Schools Test Drinking Water

Schools Test Drinking Water

Frederick County Public Schools is taking Maryland’s new legislation in stride when it comes to making sure that school drinking water is safe to consume, says FCPS Chief Operating Officer Paul Lebo. “FCPS has voluntarily conducted lead testing for many years to identify and replace fixtures to ensure safe drinking water," Lebo says.

The new regulation requires the school system to test or re-test all drinking water outlets during a single school year and while schools are in session. Testing is not required for utility sinks, those used for hand washing, or in science labs, all of which FCPS will label to clarify that water from those sources is not for drinking. FCPS will also post signs at any faucet that has not been sampled to ensure it’s not used for drinking. Water from these faucets remains safe for washing.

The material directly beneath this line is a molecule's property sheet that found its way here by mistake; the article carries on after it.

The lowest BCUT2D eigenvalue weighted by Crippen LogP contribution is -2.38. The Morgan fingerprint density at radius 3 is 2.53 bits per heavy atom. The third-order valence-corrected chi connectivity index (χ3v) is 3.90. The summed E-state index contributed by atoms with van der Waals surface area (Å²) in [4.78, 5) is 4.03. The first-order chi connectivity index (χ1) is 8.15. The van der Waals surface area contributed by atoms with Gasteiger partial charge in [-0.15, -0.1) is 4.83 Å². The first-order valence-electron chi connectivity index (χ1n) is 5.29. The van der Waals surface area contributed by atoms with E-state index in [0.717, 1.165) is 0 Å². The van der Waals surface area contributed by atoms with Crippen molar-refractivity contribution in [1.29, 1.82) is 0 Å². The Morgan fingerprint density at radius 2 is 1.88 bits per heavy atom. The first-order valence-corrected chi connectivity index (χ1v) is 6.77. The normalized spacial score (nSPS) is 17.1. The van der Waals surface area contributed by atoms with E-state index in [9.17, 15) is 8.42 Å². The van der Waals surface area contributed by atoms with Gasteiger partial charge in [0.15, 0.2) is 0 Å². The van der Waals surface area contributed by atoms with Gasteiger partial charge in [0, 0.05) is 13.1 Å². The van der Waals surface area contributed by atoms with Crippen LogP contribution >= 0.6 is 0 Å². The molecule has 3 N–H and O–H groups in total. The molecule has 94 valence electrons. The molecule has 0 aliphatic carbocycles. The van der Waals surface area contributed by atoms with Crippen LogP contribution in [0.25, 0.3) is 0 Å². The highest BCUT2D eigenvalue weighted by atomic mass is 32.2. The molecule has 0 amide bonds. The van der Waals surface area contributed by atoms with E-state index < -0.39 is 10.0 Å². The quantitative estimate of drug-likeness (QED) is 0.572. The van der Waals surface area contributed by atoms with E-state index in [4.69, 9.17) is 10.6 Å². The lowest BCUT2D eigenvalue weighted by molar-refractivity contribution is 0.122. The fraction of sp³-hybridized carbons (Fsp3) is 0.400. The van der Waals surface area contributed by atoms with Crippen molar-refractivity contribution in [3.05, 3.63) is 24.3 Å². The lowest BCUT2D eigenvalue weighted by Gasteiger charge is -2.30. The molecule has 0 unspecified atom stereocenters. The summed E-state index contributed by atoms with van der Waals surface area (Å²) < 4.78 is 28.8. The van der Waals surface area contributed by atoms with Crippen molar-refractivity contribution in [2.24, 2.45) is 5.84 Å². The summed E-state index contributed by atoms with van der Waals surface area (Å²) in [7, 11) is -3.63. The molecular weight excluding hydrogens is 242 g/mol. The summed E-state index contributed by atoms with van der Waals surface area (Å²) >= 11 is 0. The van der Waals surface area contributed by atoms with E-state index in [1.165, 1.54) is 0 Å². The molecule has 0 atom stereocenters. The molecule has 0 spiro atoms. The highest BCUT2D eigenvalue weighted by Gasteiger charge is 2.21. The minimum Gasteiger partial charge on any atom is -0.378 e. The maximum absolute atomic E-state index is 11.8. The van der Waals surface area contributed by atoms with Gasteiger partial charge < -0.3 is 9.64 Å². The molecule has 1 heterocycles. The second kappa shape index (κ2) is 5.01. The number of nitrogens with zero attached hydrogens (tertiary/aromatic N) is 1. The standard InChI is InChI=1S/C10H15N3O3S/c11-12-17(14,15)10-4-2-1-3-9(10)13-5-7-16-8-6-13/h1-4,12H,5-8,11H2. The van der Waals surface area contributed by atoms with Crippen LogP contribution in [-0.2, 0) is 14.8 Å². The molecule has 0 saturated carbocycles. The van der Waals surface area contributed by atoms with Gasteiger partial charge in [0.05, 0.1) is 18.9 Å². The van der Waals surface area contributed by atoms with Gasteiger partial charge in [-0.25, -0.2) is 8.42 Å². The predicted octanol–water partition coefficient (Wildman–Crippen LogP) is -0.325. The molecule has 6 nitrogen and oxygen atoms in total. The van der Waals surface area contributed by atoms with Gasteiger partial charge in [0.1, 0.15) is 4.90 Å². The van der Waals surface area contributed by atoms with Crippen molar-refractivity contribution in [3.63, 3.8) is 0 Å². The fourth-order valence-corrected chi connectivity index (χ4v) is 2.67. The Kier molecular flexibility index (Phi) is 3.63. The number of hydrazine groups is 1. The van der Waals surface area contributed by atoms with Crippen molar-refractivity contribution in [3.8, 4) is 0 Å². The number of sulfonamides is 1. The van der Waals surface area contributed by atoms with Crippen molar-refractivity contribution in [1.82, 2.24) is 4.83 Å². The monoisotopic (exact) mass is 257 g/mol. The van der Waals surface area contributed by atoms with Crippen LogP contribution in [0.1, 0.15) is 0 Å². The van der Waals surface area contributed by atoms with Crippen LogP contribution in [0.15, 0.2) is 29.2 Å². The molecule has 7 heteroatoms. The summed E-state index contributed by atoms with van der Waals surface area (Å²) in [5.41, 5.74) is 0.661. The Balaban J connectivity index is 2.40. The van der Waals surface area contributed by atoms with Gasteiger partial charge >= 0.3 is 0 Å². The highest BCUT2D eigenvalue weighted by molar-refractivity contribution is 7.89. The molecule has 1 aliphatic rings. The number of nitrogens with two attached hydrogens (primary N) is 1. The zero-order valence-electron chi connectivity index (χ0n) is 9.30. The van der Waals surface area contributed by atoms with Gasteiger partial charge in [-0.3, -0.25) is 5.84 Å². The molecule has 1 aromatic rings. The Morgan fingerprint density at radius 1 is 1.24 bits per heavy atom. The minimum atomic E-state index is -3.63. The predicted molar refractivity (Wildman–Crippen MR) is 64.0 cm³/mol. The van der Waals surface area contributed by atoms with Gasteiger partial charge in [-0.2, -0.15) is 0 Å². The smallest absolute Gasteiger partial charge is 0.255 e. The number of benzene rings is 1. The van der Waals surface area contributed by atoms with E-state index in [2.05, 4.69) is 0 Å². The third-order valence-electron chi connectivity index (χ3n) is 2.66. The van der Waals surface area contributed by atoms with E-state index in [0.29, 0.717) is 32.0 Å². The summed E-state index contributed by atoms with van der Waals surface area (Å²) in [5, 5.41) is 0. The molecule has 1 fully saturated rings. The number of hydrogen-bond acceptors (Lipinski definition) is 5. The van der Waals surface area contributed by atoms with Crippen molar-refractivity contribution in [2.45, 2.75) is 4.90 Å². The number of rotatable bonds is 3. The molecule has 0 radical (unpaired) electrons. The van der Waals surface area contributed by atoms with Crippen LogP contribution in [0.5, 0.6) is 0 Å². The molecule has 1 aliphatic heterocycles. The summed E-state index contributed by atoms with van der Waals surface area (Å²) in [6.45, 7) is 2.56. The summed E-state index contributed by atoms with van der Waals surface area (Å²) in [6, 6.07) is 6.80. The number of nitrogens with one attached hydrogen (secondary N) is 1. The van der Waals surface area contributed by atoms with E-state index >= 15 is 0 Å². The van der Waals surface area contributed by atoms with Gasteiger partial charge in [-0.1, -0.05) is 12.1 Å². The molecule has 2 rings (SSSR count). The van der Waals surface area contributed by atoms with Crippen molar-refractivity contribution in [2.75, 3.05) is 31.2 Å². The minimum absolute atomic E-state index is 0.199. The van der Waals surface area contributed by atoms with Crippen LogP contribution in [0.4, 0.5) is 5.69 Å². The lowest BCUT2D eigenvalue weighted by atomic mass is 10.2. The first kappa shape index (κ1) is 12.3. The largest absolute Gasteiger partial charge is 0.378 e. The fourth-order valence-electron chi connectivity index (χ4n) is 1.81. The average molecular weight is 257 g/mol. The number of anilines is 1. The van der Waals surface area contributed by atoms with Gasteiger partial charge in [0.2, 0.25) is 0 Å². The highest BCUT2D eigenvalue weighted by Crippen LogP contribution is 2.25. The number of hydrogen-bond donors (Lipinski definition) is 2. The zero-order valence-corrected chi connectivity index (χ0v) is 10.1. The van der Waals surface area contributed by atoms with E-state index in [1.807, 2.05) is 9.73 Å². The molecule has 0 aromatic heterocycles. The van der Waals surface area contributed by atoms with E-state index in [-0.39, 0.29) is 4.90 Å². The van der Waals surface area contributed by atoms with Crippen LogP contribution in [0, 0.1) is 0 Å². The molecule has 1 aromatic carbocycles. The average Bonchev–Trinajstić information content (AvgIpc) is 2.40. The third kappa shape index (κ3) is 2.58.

Although Maryland school systems had the option to use a process that involves three tiers of testing over the next three years (in order of high to low priority based on students’ ages and a school’s date of construction), FCPS will begin sampling in October and complete it in the 2018-2019 school year, Lebo says. If any water source has more than 20 parts per billion of lead, schools must discontinue its use for drinking and then remediate the situation. If this happens, FCPS will also notify the local health department as well as state agencies and send email notice to parents and staff.

Schools served by well water are not included in the state’s new regulation because they are already covered by other legislation. FCPS has conducted lead testing at those schools for decades and will incorporate any new, applicable processes in concert with the new regulation to have a uniform process.

FCPS has worked to assure adequate drinking fountains are present to serve the school populations and to provide locations for students to refill bottles brought from home.